"The doctor of the future will give no medicine, but will interest his patients in the care of the human frame, in diet, and in the cause and prevention of disease."Thomas A. Eddison(1847 - 1931)

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Therese Neumann was a well-known Bavarian stigmatist who died in 1962.  She had nail-like protuberances that passed completely through her hands and feet.  Naumann’s wounds opened periodically, and when they stopped bleeding a soft, membrane like tissue quickly grew over them.  Regardless of how her feet were positioned the blood always flowed from her wounds toward her toes, exactly as it would have flowed from Christ’s wounds when he was on the cross.  This meant that when she was sitting upright in bed, the blood actually flowed upward and counter to the force of gravity.  This was observed by numerous witnesses, including many U.S. servicemen stationed in Germany after the war who visited Neumann to witness her miraculous abilities.  A visit to Therese Neumann by Yogananda is detailed in his book: “Autobiography of a Yogi”.

Naumann also displayed inedia, the supernormal ability to live without food.  Her inedia began in 1923 when she “transferred” the throat disease of a young priest to her own body and subsisted solely on liquids for several years.  Then, in 1927, she gave up both food and water entirely.  An investigation was commissioned by the local bishop of Regensburg when he learned of this.  For two weeks from July 14, 1927 to July 29, 1927 under the supervision of medical doctor named Seidl, four Franciscan nursing sisters Neumann’s every move was scrutinized.  They watched her day and night, the water she used for washing and rinsing her mouth was carefully measured and weighed.  Neumann never went to the bather (even after a period of six weeks she only had one bowel movement, examined by Dr Reismanns, which contained only a small amount of mucus and bile, but no traces of food.)  She showed no signs of dehydration, even though the average human expels about four hundred grams of water daily in the air he or she exhales and a similar quantity through the pores.  Her weight remained constant; although she lost nearly nine pounds (in blood) during the weekly opening of her stigmata, her weight returned to normal within a day or two.  The tests were conclusive after fourteen days: Dr Seidl and the sisters were completely convinced that Neumann had not eaten or drunk a think for the entire time.  Neumann did not eat or drink a thing for the next thirty-five years.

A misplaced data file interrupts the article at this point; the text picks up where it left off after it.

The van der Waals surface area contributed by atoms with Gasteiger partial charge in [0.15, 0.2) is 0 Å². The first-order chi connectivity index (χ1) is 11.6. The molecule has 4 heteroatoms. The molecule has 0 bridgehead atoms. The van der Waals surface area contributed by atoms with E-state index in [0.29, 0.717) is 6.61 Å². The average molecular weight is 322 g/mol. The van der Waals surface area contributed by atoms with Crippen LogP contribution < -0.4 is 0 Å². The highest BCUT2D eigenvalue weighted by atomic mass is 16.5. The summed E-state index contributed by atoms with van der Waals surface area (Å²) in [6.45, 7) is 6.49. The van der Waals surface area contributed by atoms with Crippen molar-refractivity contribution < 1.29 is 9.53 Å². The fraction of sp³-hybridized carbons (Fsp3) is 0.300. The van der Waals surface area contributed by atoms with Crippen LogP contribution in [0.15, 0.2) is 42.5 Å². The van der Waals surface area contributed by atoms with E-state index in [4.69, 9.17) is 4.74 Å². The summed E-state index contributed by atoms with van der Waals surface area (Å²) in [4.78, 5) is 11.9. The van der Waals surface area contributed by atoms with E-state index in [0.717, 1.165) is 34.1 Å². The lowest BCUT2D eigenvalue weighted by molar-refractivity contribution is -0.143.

Other famous stigmatists:

-Most scholars agree that St Francis of Assisi was the first person to manifest spontaneously the wounds of the crucifixion.  Although no two ascetics exhibit the stigmata in quite the same way, all have two main things in common: they have wounds on their hands and feet that represent where Christ was nailed to the cross and they all heal instantly.  According to Thomas of Celano, an eyewitness to St. Francis’s stigmata and also his biographer: “His hands and feet seemed pierced in the midst by nails.  These marks were round on the inner side of the hands and elongated on the outer side, and certain small pieces of flesh were seen like the ends of nails bent and driven back, projecting from the rest of the flesh.”  St. Bonaventura also witnessed St. Francis’s stigmata and said that the nails were so clearly defined one could slip a finger under them and into the wounds.  Although St Francis’s nails appeared to be composed of blackened and hardened flesh, they possessed another nail-like quality.  According to Thomas of Celano, if a nail were pressed on one side, it instantly projected on the other side, just as if it were a real nail being slid back and forth through the middle of the hand.

-Padre Pio, an Italian who died in 1968. His stigmata wounds passed completely through his hands.  A wound in his side was so deep that doctors who examined it were afraid to measure it for fear of damaging ghis internal organs.

-Venerable Giovanna Maria Solimani, an eighteenth-century Italian had wounds in her hands deep enough to stick a key into.  As with all stigmatists her wounds never became decayed, infected or even inflamed.

-St Veronica Giuliani, an abbess at a convent in Citta di Castello in Umbria, Italy had a large wound in her side that would open and close on command.


Dr William Tufts Brigham, curator of the Bishop Museum in Honolulu and a noted botanist who devoted much of his private life to investigating the paranormal, recorded an incident in which a broken bone was instantaneously healed by a native Hawaiian shaman, or kahuna.  The incident was witnessed by a friend of Brigham’s named J. A. K. Combs.  Combs’s grandmother-in-law was considered one of the most powerful women kahunas in the islands, and once, while attending a party at a woman’s home, Combs observed her abilities firsthand.  One of the guests slipped and fell in the beach sand, breaking his leg so severely that the bone ends pressed visibly out against the skin.  Recognizing the seriousness of the break, Combs recommended that the man be taken to a hospital immediately but the elderly kahuna would hear none of it.  Kneeling beside the man, she straightened his le and pushed on the area where the fractured bones pressed out aginst his skin.  After praying and meditating for several minutes she stood up and announced that the healing was finished.  The man rose wonderingly to his feet, took a step, and then another.  He was completely healed and his leg showed no indication of the break in any way.